Upon the fundamental doctrines of the Church we are all agreed. Our mission is to bear the message of the restored gospel to the people of the world. Leave Geology, Biology, Archaeology, and Anthropology, no one of which has to do with the salvation of the souls of mankind, to scientific research …. We can see no advantage to be gained by a continuation of the discussion … but on the contrary are certain it would lead to confusion, division and misunderstanding if carried further. [emphasis mine]
But what really did it was when I found out that he was in my line of authority (turns out it was his father, not him, but that’s besides the point). I didn’t want to have ill will towards someone in my line, so I went on ebay and bought the first volume of his Doctrines of Salvation (edited by none other than Bruce R. McConkie). When I started reading it there were things I loved about his theological thoughts and somethings that I disagreed with. But the beautiful thing was that while I disagreed I understood where he was coming from and it wasn’t a disagreement for disagreement’s sake. When I disagreed it was because I used logic, scripture, theology, to come to a different conclusion, not out of spite. It was a wonderful thing to dialogue with Joseph Fielding Smith through his text. And I will say, we agree more than we disagree.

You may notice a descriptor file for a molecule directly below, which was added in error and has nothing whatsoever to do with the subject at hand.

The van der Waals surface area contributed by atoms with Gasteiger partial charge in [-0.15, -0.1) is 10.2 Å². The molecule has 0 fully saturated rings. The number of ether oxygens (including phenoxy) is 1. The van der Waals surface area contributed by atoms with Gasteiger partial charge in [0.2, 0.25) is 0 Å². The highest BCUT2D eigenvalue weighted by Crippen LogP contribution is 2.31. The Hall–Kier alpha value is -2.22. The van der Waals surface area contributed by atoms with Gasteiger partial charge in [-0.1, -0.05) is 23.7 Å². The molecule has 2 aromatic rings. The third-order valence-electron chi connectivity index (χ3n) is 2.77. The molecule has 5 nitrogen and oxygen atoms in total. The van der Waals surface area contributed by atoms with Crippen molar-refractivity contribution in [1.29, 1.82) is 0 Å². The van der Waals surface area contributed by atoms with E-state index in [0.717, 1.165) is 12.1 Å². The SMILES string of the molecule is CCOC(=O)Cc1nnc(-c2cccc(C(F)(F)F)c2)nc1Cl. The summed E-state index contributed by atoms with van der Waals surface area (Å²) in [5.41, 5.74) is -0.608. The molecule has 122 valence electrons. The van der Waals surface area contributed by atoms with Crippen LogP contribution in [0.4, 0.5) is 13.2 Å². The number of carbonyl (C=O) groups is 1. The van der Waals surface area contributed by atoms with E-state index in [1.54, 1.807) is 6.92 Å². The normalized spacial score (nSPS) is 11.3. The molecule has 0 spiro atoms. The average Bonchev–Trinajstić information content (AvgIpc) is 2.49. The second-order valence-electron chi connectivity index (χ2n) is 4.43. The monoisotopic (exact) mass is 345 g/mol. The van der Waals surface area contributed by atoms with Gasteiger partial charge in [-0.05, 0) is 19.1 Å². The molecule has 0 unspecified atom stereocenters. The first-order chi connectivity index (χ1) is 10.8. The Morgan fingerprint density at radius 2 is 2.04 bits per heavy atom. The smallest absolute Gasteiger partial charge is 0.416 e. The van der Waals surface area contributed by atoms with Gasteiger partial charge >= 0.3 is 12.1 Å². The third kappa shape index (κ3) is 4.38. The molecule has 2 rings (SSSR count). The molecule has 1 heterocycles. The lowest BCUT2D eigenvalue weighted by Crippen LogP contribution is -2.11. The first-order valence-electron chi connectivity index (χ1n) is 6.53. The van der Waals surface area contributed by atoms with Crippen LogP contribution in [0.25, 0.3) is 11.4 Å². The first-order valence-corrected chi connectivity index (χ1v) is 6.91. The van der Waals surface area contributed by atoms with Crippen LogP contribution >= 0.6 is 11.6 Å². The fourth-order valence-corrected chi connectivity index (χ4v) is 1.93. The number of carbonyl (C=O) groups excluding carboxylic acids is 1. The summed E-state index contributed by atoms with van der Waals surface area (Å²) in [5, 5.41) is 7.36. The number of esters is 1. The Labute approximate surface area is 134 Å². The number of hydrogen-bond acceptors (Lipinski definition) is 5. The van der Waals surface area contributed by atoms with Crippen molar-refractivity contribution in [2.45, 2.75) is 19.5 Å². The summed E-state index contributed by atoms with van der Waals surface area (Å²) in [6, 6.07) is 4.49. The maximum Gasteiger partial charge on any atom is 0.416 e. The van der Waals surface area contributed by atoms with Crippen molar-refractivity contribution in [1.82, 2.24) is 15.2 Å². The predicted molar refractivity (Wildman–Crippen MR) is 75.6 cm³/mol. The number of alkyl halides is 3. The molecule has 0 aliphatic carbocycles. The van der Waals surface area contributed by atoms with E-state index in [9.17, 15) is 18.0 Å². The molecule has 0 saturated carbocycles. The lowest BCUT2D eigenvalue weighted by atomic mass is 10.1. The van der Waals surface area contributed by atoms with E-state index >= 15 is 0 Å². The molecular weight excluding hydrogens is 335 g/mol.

Why mention any of this?
So you may be asking why say any of this? Why air my grievances and dirty laundry? Why come out against the prophets?
Well, I don’t see myself as doing anything of the sort. There were times when I went through my angry phase and doubt. There were some names of General Authorities I couldn’t stand and discredited anything they said. I was cynical. But I got beyond that. I had to realize that I could disagree with them but still find some truth to what they said and believed. They are not the sum totality of everything they say I don’t like.
I write this because I know there are many people who are going through faith transitions and may be going through their angry phase or have ill will towards some of our leaders. I’m writing this because I went through that and what helped was not avoiding those I disagreed with, it wasn’t because I kept silent and did nothing. What helped was a willingness to learn, to read, to hear, and to embrace these people as humans and as Mormons.
We are all Latter-day Saints so there has to be something in common binding us. Find that thing and embrace it.